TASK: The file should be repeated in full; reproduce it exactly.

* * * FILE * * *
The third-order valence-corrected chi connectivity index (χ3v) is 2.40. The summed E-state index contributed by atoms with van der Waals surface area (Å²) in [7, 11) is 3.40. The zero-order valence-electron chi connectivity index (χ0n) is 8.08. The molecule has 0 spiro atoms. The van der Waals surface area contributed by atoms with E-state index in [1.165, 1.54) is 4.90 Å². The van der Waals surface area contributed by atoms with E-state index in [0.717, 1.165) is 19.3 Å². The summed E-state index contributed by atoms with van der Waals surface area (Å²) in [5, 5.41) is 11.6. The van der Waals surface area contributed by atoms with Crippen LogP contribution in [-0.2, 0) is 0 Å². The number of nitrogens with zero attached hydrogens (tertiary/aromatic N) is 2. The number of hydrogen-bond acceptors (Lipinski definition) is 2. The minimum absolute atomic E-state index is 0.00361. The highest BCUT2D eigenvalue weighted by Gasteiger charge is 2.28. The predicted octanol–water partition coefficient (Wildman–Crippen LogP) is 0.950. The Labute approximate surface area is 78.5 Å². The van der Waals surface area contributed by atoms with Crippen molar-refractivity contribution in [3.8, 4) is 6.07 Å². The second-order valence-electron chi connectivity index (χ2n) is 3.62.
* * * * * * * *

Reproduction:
The third-order valence-corrected chi connectivity index (χ3v) is 2.40. The summed E-state index contributed by atoms with van der Waals surface area (Å²) in [7, 11) is 3.40. The zero-order valence-electron chi connectivity index (χ0n) is 8.08. The molecule has 0 spiro atoms. The van der Waals surface area contributed by atoms with E-state index in [1.165, 1.54) is 4.90 Å². The van der Waals surface area contributed by atoms with E-state index in [0.717, 1.165) is 19.3 Å². The summed E-state index contributed by atoms with van der Waals surface area (Å²) in [5, 5.41) is 11.6. The van der Waals surface area contributed by atoms with Crippen LogP contribution in [-0.2, 0) is 0 Å². The number of nitrogens with zero attached hydrogens (tertiary/aromatic N) is 2. The number of hydrogen-bond acceptors (Lipinski definition) is 2. The minimum absolute atomic E-state index is 0.00361. The highest BCUT2D eigenvalue weighted by Gasteiger charge is 2.28. The predicted octanol–water partition coefficient (Wildman–Crippen LogP) is 0.950. The Labute approximate surface area is 78.5 Å². The van der Waals surface area contributed by atoms with Crippen molar-refractivity contribution in [3.8, 4) is 6.07 Å². The second-order valence-electron chi connectivity index (χ2n) is 3.62.